Ogonek Positioning - Heavy Capital A

Hi everyone,

A question for Ogonek users. Does this positioning on the Heavy style look natural? I would love to get a comment from a Polish native.



  • Christian ThalmannChristian Thalmann Posts: 1,836
    edited December 2019
    It feels a bit timid compared to the regular. Maybe make the bottom fatter and the join a bit thinner?
    I'd consider decomposing the glyph and getting rid of the break at the joint between the ogonek and the sole of /A/.
    Check out this page for more details.
  • Adam JagoszAdam Jagosz Posts: 688
    edited December 2019
    In general, what Christian said. My first thought was Context, please (as in other letters next to it, e.g. MRUGNĄŁ RZĘSĄ), and my second would be to try to make the ogonek as wide as the leg itself so that it appears as a logical conclusion and not an afterthought, but that might be tricky and requires consideration with black designs.
    Then again, don't forget about Lithuanian and Native American users ;)
  • Push it lower by the same logic because of which heavy weights often have a higher x-hight.
  • Thanks for your answers everyone. I really should have explained my dilemma better. I have an urge to move the Ogonek to the right a bit, so it sits in the middle of the A's stem. But from all the examples I've seen, everyone keeps the Ogonek to the left of the stem. In the Regular weight that is barely noticeable, but in Heavy it really sticks out. Here's how it looks in a better example:
    Should I move it to the right a bit or leave it as is? 
  • Adam JagoszAdam Jagosz Posts: 688
    edited December 2019
    It doesn't look too bad. I've also seen lots of Ą's with the ogonek to the left of the stem, but indeed my preference is that it is flush with the right side, more so than not. But in this case if you move it to the right without making it wider, it will lose its angle with the left side of the stem.
    Show us the acute as well! ŚWIĄT ÓSMĄ POSIĄŚĆ That will tell us how dark the ogonek can go without looking odd. But judging by the Ł, not much.
  • The shape, weight and size of the ogonek is very good. As for the placement beneath Ą, I used to be adamant about it — it "had to" be left-aligned. Now I’m much more tolerant, actually :) Now I say: you CAN move it to the right so it’s visually centered. :D 

    BUT there is another problem. The "slash" element in Ł is TOO THIN, and the right side is too short. Should be more like this:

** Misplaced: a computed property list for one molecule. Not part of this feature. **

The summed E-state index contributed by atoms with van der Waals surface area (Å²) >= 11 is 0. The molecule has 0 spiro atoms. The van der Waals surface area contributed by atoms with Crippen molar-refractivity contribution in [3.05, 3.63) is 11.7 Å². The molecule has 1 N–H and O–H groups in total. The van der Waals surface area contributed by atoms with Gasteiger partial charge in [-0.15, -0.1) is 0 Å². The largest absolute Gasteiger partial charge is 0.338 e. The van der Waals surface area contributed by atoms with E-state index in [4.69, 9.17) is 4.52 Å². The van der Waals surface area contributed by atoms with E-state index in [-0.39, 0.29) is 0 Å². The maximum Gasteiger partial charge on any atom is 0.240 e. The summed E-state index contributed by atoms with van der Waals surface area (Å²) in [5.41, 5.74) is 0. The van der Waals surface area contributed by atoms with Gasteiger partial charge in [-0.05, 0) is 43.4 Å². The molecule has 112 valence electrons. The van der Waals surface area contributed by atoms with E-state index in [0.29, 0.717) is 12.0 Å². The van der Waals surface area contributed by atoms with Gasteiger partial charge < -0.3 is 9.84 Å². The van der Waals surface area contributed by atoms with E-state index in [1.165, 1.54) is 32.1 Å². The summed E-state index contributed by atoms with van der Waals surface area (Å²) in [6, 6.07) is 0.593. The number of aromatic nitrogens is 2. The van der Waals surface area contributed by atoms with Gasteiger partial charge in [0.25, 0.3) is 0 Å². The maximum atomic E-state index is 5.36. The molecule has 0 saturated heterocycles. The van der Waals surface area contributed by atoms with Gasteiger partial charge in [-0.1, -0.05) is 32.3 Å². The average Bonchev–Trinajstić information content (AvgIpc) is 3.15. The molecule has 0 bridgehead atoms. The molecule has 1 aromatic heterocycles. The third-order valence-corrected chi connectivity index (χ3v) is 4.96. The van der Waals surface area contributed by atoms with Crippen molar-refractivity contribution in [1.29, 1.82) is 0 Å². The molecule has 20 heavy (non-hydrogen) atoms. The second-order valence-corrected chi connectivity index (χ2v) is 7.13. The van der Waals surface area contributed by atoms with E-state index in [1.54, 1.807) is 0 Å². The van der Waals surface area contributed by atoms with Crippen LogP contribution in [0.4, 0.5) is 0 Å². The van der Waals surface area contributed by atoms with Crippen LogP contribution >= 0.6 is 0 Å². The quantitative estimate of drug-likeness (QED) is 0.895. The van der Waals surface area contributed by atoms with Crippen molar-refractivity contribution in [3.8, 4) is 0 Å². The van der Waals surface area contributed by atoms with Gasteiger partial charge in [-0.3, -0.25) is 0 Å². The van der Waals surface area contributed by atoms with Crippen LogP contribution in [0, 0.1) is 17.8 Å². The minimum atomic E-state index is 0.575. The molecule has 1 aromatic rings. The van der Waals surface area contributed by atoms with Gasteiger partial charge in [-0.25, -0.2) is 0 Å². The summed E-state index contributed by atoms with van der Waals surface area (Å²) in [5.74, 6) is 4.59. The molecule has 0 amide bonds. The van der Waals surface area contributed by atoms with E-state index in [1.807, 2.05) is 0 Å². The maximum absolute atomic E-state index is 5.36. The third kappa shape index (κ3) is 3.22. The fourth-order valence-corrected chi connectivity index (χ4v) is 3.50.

Whether the "slash" is cut vertically or at a slight diagonal angle — that depends on other elements. I usually make it depend on the treatment of the tops of WVXY. If they’re horizontal, then the "slash" should cut vertically. If they’re more like in Syntax, then they can be cut diagonally. 
  • Thanks @Adam Twardoch, I really appreciate your input. I've decided to leave the Ogonek as it was, but I did change the "slash" per your advice. Here's how it looks now:

  • Lowercase l-slash looks super low to me.

    General practice is to put it visually centered (top to bottom). Tomaszewski (more controversially) suggests even higher, centered relative to the bar of the “t”. But either way, yours is too low.

    The lowercase seems a bit lighter than the caps, but its weight also varies a bit excessively from letter to letter. When I see the “Koń” it seems like the /K and /o are of similar weight, but /n is far lighter.
  • Adam JagoszAdam Jagosz Posts: 688
    edited December 2019
    I think the /lslash is fine for this face, just look how neatly it accomodates the /w. It feels at home to me and reads well.
  • Isn't the kreska a bit too slanted, for that matter?
  • Adam JagoszAdam Jagosz Posts: 688
    edited December 2019
    To me it's fine, but I'm from the careless generation Y. (Honestly, with black types, I don't think there's any point in making the kreska more vertical — it will only make ź too similar to ż.)
  • I would move the "slash" in lc ł up so that its right-top corner aligns with the x-height, but the rest it very fine.
  • ...
    Check out this page for more details.
    I’ll be redrawing some ogoneks tomorrow.  :smiley:
  • As somebody not used to read Polish I recognised the diacritic over Z and z as macron. Maybe use a quad with hard (not rounded) corners as dot above. A native would recognise it as a dot, because of whole word tolerance. Like somebody used to read German would recognise other shapes than two dots (double quote, slanted double quote) over a vocal as "Umlaut".

    Why the rounded corners of the dot above /i?

    /Z and /z look like /=. Again no problem for natives as single z in a word frequency list of Polish has rank 4. Also I have no idea how to change it without loosing the quad/circled characteristic of the design.

  • It’s not just “whole word tolerance”. The tolerance for diacritical marks is even higher.

    In many languages that only have one kind of mark above letters, “anything” above the letter will be recognized as that mark — a square, a circle, a flat rectangle, some oblique shape, a star...

    If a language has two kinds of above-letter marks, only some minimal differentiation is needed. 

    For display fonts, such formal reduction is quite possible. Very “clear” diacritical marks are only needed for text typefaces, mostly those intended for wife usage that includes scientific or linguistic setting.
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